Sports Reporting Reflects Each Passing Era
This article originally appeared in Issue# 36
When The American Farmer, the first American sports magazine, was founded in 1819, it covered fishing, hunting, shooting, bicycle races and the philosophy of sport. Sports Illustrated, today's premier American sports weekly, has a circulation of 2.8 million. It covers fishing, hunting, shooting, bicycle racing and the philosophy of sport, as well as a few additions such as baseball, football, basketball, hockey. Esoteric extras like rock climbing and falconry add to the mix.
Public interest in sports and today's media-driven fan network are taken for granted, but indeed, it might be argued that regional leagues and competitions were a media creation, since they required widespread publicity to raise interest. Daily newspapers began to supplement accounts in weekly sport specialty magazines as early as 1835, but the sports section as we know it today developed out of William Randolph Hearst's New York Journal which attempted to top the sports reporting of its competitors at the turn of the century.
Traditional sports commentary hit its stride after World War I, as prosperity, the beginning of radio coverage and the growth of a sports star system fed a sporting boom. Television's sports debut in 1939 was inauspicious. Viewers said the players in a Princeton-Columbia baseball game captured by a single static camera on a platform looked "like white flies" and the ball was virtually invisible. But savvy camera operators mastered the art of anticipating the action and technicians created such standard enhancements as slow motion and the instant replay. Television's flexibility and intimacy promoted the growth of such sports as football and basketball where the best seat in the house was often in front of the tube. When living room spectators began to know the score, sports writers found that they needed to add a special touch to stay in business. Analysis, criticism and color reporting filled the gap. As Jim Murray of the Los Angeles Times (perhaps the nation's best sports columnist) once put it: "Sportswriting used to be 80% 'Gee whiz!' Now it's 80% 'So what!"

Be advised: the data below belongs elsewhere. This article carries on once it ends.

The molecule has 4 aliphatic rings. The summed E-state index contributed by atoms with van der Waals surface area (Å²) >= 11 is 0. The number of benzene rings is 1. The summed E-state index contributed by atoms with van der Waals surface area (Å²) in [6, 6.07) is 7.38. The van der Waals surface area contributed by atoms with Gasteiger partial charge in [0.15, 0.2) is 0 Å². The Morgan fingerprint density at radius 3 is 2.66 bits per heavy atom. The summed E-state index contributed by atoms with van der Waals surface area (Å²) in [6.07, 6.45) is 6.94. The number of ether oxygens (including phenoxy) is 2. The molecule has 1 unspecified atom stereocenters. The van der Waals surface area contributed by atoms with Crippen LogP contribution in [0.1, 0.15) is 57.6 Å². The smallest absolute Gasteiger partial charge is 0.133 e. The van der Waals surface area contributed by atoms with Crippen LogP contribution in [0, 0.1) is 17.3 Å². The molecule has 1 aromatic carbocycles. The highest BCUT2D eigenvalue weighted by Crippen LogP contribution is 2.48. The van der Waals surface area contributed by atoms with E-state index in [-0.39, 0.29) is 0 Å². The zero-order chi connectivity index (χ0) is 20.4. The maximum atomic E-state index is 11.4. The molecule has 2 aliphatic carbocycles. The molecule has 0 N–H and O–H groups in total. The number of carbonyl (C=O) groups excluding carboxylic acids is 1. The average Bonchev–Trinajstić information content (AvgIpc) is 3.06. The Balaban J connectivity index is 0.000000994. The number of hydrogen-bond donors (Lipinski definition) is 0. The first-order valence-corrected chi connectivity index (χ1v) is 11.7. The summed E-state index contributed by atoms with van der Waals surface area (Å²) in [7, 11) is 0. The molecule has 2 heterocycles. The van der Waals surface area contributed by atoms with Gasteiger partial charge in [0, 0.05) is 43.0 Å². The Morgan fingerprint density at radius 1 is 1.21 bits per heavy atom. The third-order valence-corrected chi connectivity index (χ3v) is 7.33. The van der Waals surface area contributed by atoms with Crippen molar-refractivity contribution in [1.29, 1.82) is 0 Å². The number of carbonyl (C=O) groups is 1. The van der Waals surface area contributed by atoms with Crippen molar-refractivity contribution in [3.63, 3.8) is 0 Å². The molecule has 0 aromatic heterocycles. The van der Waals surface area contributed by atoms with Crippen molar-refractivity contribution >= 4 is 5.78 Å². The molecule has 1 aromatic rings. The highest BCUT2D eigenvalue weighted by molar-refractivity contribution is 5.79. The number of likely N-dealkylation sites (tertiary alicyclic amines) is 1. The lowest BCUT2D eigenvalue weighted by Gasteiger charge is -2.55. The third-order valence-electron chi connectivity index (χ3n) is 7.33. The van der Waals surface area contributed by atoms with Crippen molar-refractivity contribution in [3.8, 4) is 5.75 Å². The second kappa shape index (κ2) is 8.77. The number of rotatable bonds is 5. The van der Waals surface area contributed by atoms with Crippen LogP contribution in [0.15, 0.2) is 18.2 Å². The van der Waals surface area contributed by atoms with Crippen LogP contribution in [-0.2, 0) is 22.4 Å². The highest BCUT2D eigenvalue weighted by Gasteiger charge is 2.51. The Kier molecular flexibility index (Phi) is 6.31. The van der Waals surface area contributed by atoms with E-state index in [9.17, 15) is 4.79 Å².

"Why would anyone want to watch a bunch of white flies?" critics asked about the first televised baseball game, a 1939 contest between Princeton and Columbia.
Writing in Journalists Today, author David Shaw points out that readers already up on standings demand more than ever from sports journalists. "After watching the game on television," comments Dick Young of the New York Daily News, "[the fan] is not going to take your word for anything. TV just whets his [sic] appetite. Now he wants the real lowdown — and you'd better have it."
Commentary, profiles, investigative reporting and sophisticated reviews of sports negotiations and economics have all broken new ground for a system in which uncritical writers used to absorb the view from the press box, cobble up their game write-ups and go home. Reporters scrambling for new angles have tarnished the halos of sports heroes, whose squabbles, drug busts and contract hassles provide controversy for the evening news as well as the sports pages. In the meantime, new media such as cable sports network ESPN and recorded VCR programs, even computerized information banks with automatic call-up of sports statistics widen the option of sports fans.
With all the added hoopla, some things don't change, however. Office workers may go home early for the World Series night game instead of gathering around the department radio. But the winners still clean up after the office pool that precedes the instantaneous technicolor transmission. And boys — and girls — still have sore jaws every summer as they chew bubble gum from that great American information source — baseball cards.